Handicap International prepares as Typhoon Hagupit threatens the Philippines

Typhoon Hagupit as of December 4, 2014. Screenshot from www.cyclocane.com

Typhoon Hagupit as of December 4, 2014. Screenshot from www.cyclocane.com

Typhoon Hagupit (known locally as Ruby) is set to hit the Philippines this weekend, potentially impacting millions of people. Handicap International’s teams working in the archipelago are preparing to take action to support the most vulnerable populations.

There is a serious risk that super typhoon Hagupit, which has been gathering strength in the Pacific ocean since Tuesday (December 2), will hit the Philippines this weekend. Hagupit is generating winds of 215 – 380 km/hour and 10-metre high waves and is now a category 5 storm, the most powerful and destructive level on the scale. It is expected to reach the Pacific coast of the Philippines on Saturday and hit the north of the archipelago, including the capital Manila and the Tacloban area. This area suffered extensive damage when Typhoon Haiyan hit on November 8, 2013. Around 50 provinces of the Philippines have been put on high alert.

Tacloban City is one of the areas most affected by typhoon Haiyan last year. © Till Mayer / Handicap International

Tacloban City is one of the areas most affected by typhoon Haiyan last year. © Till Mayer / Handicap International

“There is widespread panic in Tacloban. Following Typhoon Haiyan which hit a year ago, killing over 6,000 people and affecting 15 million individuals, the population is traumatised,” explains Cédric Linossier, Head of Mission for Handicap International’s emergency response in the Philippines. “The schools have been closed. Everyone is preparing for the worst. In Manila, people have been stocking up on rice and other goods from the stores, to make sure they can cope on their own for at least a week.”

Handicap International is already active in Manila, Tacloban (Leyte province), Roxas (Capiz province), Baras (Rizal province), and Davao City. The teams are warning the most vulnerable populations about the impending typhoon and informing them about the protective measures they should take. Where necessary, the association is making arrangements to move people to evacuation centres. At the same time the teams are preparing their contingency stocks, as well as the logistics equipment required to clear the roads.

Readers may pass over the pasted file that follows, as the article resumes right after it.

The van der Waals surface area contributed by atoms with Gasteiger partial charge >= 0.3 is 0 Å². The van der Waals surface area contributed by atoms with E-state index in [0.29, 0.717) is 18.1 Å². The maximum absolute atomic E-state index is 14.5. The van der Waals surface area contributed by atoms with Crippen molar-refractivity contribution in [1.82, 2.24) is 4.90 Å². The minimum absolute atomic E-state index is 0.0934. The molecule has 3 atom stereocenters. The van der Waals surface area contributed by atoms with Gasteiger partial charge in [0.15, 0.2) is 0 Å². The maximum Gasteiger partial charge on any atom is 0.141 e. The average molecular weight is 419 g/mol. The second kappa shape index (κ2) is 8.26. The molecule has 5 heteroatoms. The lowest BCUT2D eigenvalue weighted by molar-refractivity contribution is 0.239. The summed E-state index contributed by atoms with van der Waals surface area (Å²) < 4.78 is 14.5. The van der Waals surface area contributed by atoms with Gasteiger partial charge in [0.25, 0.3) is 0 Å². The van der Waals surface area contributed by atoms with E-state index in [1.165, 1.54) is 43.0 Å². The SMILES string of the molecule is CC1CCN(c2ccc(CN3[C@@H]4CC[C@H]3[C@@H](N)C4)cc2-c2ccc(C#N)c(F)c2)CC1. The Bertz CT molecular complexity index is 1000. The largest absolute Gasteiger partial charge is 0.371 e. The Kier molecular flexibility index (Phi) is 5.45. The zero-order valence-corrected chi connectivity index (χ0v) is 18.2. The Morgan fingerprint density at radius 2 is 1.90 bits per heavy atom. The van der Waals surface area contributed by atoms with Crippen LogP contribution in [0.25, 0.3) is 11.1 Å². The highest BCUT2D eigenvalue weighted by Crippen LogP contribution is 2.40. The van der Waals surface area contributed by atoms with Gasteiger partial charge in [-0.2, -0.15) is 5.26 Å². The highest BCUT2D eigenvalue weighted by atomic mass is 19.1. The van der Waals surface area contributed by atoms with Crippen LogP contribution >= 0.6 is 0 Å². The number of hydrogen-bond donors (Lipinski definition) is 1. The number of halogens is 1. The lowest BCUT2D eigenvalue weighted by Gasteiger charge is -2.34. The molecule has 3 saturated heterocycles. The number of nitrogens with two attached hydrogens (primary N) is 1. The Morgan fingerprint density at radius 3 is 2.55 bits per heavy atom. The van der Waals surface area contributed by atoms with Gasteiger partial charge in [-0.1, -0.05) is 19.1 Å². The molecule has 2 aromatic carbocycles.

“We are also taking care to ensure the safety of the Handicap International staff members in the country and to maintain our capabilities. We need to be ready to respond to this emergency situation,” declares Cédric Linossier.

Following the passage of Typhoon Haiyan in 2013, Handicap International set up an intervention to support vulnerable people in the provinces of Leyte and Capiz. Handicap International’s teams organised a logistics platform which made it possible to transport humanitarian aid to isolated areas and evacuate debris, over a period of several months. Our teams have also distributed 1,390 tents in Lawaan, in the province of Eastern Samar and Batad, in the province of Iloilo. A support project for 800 people who lost their working tools in the disaster is still underway, as well as a project to build 1,200 temporary shelters. The association is also running a project for children with disabilities, to facilitate their inclusion in the 50 Child Friendly Spaces set up in the aftermath of Typhoon Haiyan. Handicap International’s teams in the Philippines are made up of around 190 people.